This past summer those people in the Portland Oregon / Vancouver, Washington area got a rare treat. Associate Professor of Molecular Biosciences Steve Sylvester had been nurturing this tropical plant in a greenhouse at Washington State University’s Vancouver campus.
Professor Sylvester had originally planted Titan VanCoug in 2002. Usually these plant grow for 7 to 10 years before blooming. This one has been maturing for 17 years.
The blossom is on the small side at just over four feet tall. Short-lived, the flowers wither after about 48 hours. This one was already on the old side when I saw it — you can see the top of the stamen starting to shrivel.
Corpse Flowers are so named because of their feted odor, reminiscent of rotting flesh. This miasma attracts flies which pollinate the plant so that the blossom can produce seeds.
A long cue of people from all over the region waited to see this rare sight. It is estimated that only five or so corpse flowers are in bloom at any given time in the world. After their first flowering, it generally takes four or more years before another bloom.
Titan VanCoug is a name of affection given to this particular plant by Prof. Sylvester. The scientific name for the species is Amorphophallus titanum.
So it’s been ten years since the attack of September 11. The media has been filled with remembrances of that day, I thought I should write mine. A couple of weeks earlier I had been in New York shooting some panoramic images of Manhattan using a parabolic mirror. The images above were created this way and were taken on August 29, 2001. The circular one is a raw image right off of the round mirror, looking straight up. You can see the whole World Trade Center plaza, complete with a security guard telling me that I could not use a tripod in that area. I’ve often wondered what happened to him. On September 11 I was safely back home in Portland, Oregon. Summer, my then girlfriend and now wife were sleeping in. The phone kept ringing, and I kept thinking I’d check the machine later. When I got up the phone was ringing again. I answered and heard my mother telling me that both towers had collapsed and that the Pentagon had been attacked as well, all by commercial jetliners. It was hard to believe. Turning on the television Summer and I started watching what seemed like an endless loop of video showing planes crashing, towers falling and smoke billowing. It seemed so close yet so far away. The TV had us transfixed and my mind was slipping into a deeper and darker torpor each time the news footage was replayed. Slowly it seemed that some form was shaping out of the chaos. The mayor of New York was visibly taking charge of the rescue operation. The president was in an undisclosed location.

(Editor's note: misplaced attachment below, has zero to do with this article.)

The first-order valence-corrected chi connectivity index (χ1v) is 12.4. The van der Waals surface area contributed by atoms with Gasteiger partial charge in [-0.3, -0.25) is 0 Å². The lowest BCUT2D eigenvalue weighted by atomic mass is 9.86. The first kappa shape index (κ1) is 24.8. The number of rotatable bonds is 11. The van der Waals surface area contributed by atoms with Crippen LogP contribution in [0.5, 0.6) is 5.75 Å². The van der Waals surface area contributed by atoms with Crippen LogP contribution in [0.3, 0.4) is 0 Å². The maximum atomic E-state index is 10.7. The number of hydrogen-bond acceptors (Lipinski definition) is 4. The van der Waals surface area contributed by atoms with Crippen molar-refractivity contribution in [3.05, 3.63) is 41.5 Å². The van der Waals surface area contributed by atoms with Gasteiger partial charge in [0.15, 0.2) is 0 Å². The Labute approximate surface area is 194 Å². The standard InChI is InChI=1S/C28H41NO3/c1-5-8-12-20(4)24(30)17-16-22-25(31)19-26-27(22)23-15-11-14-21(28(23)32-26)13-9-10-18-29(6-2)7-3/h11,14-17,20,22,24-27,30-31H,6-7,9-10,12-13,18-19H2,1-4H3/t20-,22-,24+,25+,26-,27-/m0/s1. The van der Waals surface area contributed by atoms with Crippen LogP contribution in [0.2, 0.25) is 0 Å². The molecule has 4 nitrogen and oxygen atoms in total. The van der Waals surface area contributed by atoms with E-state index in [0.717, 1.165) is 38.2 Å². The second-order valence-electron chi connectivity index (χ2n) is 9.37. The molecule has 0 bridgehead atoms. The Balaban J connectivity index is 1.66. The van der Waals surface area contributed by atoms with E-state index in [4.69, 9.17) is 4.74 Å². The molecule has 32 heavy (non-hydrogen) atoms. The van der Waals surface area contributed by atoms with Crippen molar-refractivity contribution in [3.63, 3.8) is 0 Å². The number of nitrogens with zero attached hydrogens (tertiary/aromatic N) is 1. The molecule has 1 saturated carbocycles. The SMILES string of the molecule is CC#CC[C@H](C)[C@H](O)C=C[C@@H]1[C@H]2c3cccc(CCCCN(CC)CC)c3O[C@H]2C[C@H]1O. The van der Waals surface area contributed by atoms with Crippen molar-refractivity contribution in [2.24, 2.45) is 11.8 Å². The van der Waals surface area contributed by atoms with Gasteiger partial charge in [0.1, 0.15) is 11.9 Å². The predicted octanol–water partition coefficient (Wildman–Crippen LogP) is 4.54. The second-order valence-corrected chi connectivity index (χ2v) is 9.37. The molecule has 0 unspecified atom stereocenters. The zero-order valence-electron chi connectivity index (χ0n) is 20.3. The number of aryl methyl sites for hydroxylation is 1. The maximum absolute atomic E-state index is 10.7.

That afternoon I had a Little League photo shoot scheduled for team photos. I kept expecting to get the call that the appointment had been cancelled. That call never came. In retrospect, it was for the best to be pulled from the television and forced out into the world. Driving out to the shoot, the city of Portland seemed to be in stunned silence and few cars were on the road.
After arriving at the field, I remember walking across the green grass under a placid blue sky. The coach was standing with the kids as they were arriving. I said something like “I’m a little surprised that you’re here.” The coach replied “I’m a little surprised you showed up.”
That was all either of us said about what had happened. As the kids gathered some seemed to be murmuring about the attacks, but most were silent. After their photos were done, I packed up my gear and wondered about how still and quiet the world seemed. Then I realized that it was the lack of planes. No jet rumbles or vapor trails in the sky—it was a quietness that I would never have realized would be so noticeable. Yet while the planes were grounded, the silence seemed deafening.
In New York, my friend, David Vanadia was living in lower Manhattan. As soon as he hear what had happened he took to the streets with his video camera. It was a fancy digital camera he had bought from me after the dot com I was working for went under. I kept the camera in lieu of back pay. I sold it to David to help cover bills while I looked for work. David now took this camera and shot hours of tape capturing the reactions of those most directly effected that morning. After ten years, he’s finally edited it down to an hour-long documentary. See out here on his site Vanadia.com.
Well, it’s not really that new now. The Sultan Hookah Lounge opened a couple of months ago. I wrote a short piece about it and took some photos for the Sentinel, which is still online for the moment, but maybe going dark soon—hopefully to be replaced by a larger news venture.
The smokers I spoke to said they love the hookah. It seems that the lounge is pretty busy on weekend evenings. Personally, I find it hard to breath there. Though the shop might seem controversial (they also sell a lot of smoking paraphernalia) I think at this point, with so many vacant storefronts in the neighborhood, people are happy to see anyone make a go of a new business.